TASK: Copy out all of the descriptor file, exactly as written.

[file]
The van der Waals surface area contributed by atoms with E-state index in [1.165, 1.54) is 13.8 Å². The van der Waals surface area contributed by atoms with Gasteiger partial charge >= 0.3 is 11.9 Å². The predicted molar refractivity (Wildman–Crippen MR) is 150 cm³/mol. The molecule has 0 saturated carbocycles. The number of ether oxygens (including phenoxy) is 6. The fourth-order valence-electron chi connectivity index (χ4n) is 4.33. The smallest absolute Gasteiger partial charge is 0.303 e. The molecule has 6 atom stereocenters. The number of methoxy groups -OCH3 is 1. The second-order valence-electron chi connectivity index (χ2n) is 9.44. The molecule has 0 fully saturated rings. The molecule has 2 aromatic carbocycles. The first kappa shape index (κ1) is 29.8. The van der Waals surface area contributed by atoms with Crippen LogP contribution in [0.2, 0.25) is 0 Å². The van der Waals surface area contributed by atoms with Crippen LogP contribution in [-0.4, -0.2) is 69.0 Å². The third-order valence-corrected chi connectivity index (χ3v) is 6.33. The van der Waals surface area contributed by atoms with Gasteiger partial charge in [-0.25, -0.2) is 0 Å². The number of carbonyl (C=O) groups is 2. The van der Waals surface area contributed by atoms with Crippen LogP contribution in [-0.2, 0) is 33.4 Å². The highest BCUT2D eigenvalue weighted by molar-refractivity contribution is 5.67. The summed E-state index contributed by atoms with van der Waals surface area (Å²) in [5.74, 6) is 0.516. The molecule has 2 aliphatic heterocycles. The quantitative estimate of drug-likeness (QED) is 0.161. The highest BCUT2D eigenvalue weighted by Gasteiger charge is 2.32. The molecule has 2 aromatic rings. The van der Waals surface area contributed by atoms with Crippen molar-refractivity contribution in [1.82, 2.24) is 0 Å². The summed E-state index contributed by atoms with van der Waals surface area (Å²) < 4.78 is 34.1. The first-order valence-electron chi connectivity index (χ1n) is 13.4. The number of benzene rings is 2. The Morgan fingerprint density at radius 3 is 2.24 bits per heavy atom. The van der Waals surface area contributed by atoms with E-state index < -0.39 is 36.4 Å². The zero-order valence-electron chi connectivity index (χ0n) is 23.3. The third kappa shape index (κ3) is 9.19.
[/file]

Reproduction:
The van der Waals surface area contributed by atoms with E-state index in [1.165, 1.54) is 13.8 Å². The van der Waals surface area contributed by atoms with Gasteiger partial charge >= 0.3 is 11.9 Å². The predicted molar refractivity (Wildman–Crippen MR) is 150 cm³/mol. The molecule has 0 saturated carbocycles. The number of ether oxygens (including phenoxy) is 6. The fourth-order valence-electron chi connectivity index (χ4n) is 4.33. The smallest absolute Gasteiger partial charge is 0.303 e. The molecule has 6 atom stereocenters. The number of methoxy groups -OCH3 is 1. The second-order valence-electron chi connectivity index (χ2n) is 9.44. The molecule has 0 fully saturated rings. The molecule has 2 aromatic carbocycles. The first kappa shape index (κ1) is 29.8. The van der Waals surface area contributed by atoms with Crippen LogP contribution in [0.2, 0.25) is 0 Å². The van der Waals surface area contributed by atoms with Crippen LogP contribution in [-0.4, -0.2) is 69.0 Å². The third-order valence-corrected chi connectivity index (χ3v) is 6.33. The van der Waals surface area contributed by atoms with Gasteiger partial charge in [-0.25, -0.2) is 0 Å². The number of carbonyl (C=O) groups is 2. The van der Waals surface area contributed by atoms with Crippen LogP contribution in [-0.2, 0) is 33.4 Å². The highest BCUT2D eigenvalue weighted by molar-refractivity contribution is 5.67. The summed E-state index contributed by atoms with van der Waals surface area (Å²) in [5.74, 6) is 0.516. The molecule has 2 aliphatic heterocycles. The quantitative estimate of drug-likeness (QED) is 0.161. The highest BCUT2D eigenvalue weighted by Gasteiger charge is 2.32. The molecule has 2 aromatic rings. The van der Waals surface area contributed by atoms with Crippen molar-refractivity contribution in [1.82, 2.24) is 0 Å². The summed E-state index contributed by atoms with van der Waals surface area (Å²) < 4.78 is 34.1. The first-order valence-electron chi connectivity index (χ1n) is 13.4. The number of benzene rings is 2. The Morgan fingerprint density at radius 3 is 2.24 bits per heavy atom. The van der Waals surface area contributed by atoms with E-state index < -0.39 is 36.4 Å². The zero-order valence-electron chi connectivity index (χ0n) is 23.3. The third kappa shape index (κ3) is 9.19.